Desperate to hold onto power, Pakistani President Pervez Musharraf has discarded Pakistan's constitutional framework and declared a state of emergency. His goal? To stifle the independent judiciary and free media. Artfully, though shamelessly, he has tried to sell this action as an effort to bring about stability and help fight the war on terror more effectively. Nothing could be further from the truth. If Pakistan's history is any indicator, his decision to impose martial law may prove to be the straw that breaks the camel's back.
Musharraf appeared on the national scene on Oct. 12, 1999, when he ousted an elected government and announced an ambitious "nation-building" project. Many Pakistanis, disillusioned with Pakistan's political class, remained mute, thinking that he might deliver. The Sept. 11 terrorist attacks on the US brought Musharraf into the international limelight as he agreed to ditch the Taliban and support the US-led war on terror.
Musharraf clamped down on some religious militants operating inside Pakistan and also on those fighting Indian forces in Kashmir. As a result, Pakistan was rewarded with US financial assistance and arms. To further his re-alignment, Musharraf sent the Pakistani army into the tribal areas bor-dering Afghanistan for the first time since Pakistan's independence. Operations there against Taliban and al-Qaeda forces brought mixed results.
Although the US viewed Musharraf as an agent of change, he has never achieved domestic political legitimacy, and his policies were seen as rife with contradictions. For example, he made alliances with Islamist political forces (who in 2004 voted for constitutional changes legitimizing his position and actions). At the same time, he sidelined moderate, mainstream political leaders while claiming that he stood for "enlightened moderation." A series of ill-planned military operations in the tribal areas further complicated the situation in the volatile border region.
Last March, Musharraf took his boldest step, removing Chief Justice of the Supreme Court Iftikhar Chaudhry. To the surprise of many, the country's legal community organized a nation-wide movement to restore the chief justice to his post. Hun-dreds of thousands of ordinary people demanded the rule of law and the supremacy of the Constitution, emboldening the judiciary and changing the country's political dynamic. In a historic ruling that Musharraf had little choice but to accept, the Supreme Court itself reinstated the chief justice in July.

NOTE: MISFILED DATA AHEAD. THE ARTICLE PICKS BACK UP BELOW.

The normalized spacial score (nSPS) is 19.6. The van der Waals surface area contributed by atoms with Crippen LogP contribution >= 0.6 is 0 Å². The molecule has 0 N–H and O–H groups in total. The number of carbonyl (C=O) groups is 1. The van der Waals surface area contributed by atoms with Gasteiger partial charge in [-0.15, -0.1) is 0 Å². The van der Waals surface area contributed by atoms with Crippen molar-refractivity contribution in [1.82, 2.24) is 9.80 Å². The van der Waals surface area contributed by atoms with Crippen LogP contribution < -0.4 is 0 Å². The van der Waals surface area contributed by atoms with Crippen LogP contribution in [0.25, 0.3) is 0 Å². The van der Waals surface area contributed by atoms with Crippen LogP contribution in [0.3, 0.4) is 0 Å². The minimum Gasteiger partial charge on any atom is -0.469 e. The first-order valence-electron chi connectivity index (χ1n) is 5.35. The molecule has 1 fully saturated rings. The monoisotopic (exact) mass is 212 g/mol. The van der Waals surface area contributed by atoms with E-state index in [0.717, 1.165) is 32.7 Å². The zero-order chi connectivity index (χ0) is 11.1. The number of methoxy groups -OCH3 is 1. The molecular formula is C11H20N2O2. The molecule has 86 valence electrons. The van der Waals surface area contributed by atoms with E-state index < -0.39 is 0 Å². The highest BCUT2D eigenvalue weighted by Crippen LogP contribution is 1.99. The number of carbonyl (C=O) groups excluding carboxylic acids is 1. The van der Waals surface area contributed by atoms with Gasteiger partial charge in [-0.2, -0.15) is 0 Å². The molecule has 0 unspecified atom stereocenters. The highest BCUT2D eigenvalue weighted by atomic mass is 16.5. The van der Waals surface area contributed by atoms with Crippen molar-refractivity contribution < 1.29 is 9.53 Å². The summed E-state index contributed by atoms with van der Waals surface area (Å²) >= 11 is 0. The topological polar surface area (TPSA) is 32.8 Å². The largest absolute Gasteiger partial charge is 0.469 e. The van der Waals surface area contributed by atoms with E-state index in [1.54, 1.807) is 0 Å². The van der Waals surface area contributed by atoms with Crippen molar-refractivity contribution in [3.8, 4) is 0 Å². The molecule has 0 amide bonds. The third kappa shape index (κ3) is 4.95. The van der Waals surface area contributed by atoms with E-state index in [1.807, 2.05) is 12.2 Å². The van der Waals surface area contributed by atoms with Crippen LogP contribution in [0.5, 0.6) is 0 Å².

Subsequently, the energized judiciary continued ruling against government decisions, embarrassing the government -- especially its intelligence agencies. Government officials were held accountable for actions that were usually beyond the reach of the law, ranging from brutal beatings of journalists, to illegal confinement for "national security."
Musharraf and his political allies tried to adjust to this new reality, but their patience ran out when the Supreme Court took up petitions against Musharraf's decision to run for president. According to the Constitution (originally promulgated in 1973 by an elected parliament), a serving military official cannot run for an elected office. Musharraf was not ready to give up his military post, but also wanted to be a civilian president. While he announced that he would leave his military position "if" he was elected president, his track record of reneging on his promises haunted the judiciary.
The proceedings of the court over the last few weeks made Musharraf jittery. The decision of the 11-member bench might easily have gone against him. Legally cornered, Musharraf has now decided to abandon constitutionality, removing the leading judges of the Supreme Court and provincial high courts and putting curbs on the media. Lawyers, human rights activists, and political leaders have since been arrested. There is widespread public resentment in response to these moves. Rather than taking responsibility for the deteriorating security situation (as evidenced by regular suicide bomb attacks) and the increasing Talibanization of the tribal areas, Musharraf has tried to blame the judiciary and media. To be sure, in some cases, judicial activism was obvious (though within the realm of constitutional law), and the media also made mistakes; but by no stretch of the imagination can these be linked to religious extremism or support for militancy.
It is unlikely that Musharraf's latest gambit will succeed, as his popular support is at its lowest ebb. Pakistan's armed forces -- repeated targets of suicide bombers -- have become demoralized. It is difficult to imagine them standing with Musharraf should civil conflict erupt. Nor can a weak, embattled, and disoriented Musharraf be expected to fight Islamic militancy effectively or bring political stability to Pakistan.
Opposition political parties are drawing closer together, and former prime minister Benazir Bhutto, despite progress in her power-sharing negotiations with Musharraf, has strongly condemned his actions. Human rights bodies, media associations, and lawyers' organizations are expected to defy the emergency, which will pit them against the security forces.
Terrorists may also benefit by attacking a preoccupied army and political forces aligned with Musharraf. In the event of sustained protests and potential violence, top military commanders may decide to send Musharraf home a decision that would not be unprecedented in Pakistan's chronically turbulent history.
Hassan Abbas served in the administrations of both prime minister Benazir Bhutto and President Pervez Musharraf. He is now a research fellow at Harvard University's Kennedy School of Government.
Copyright: Project Syndicate
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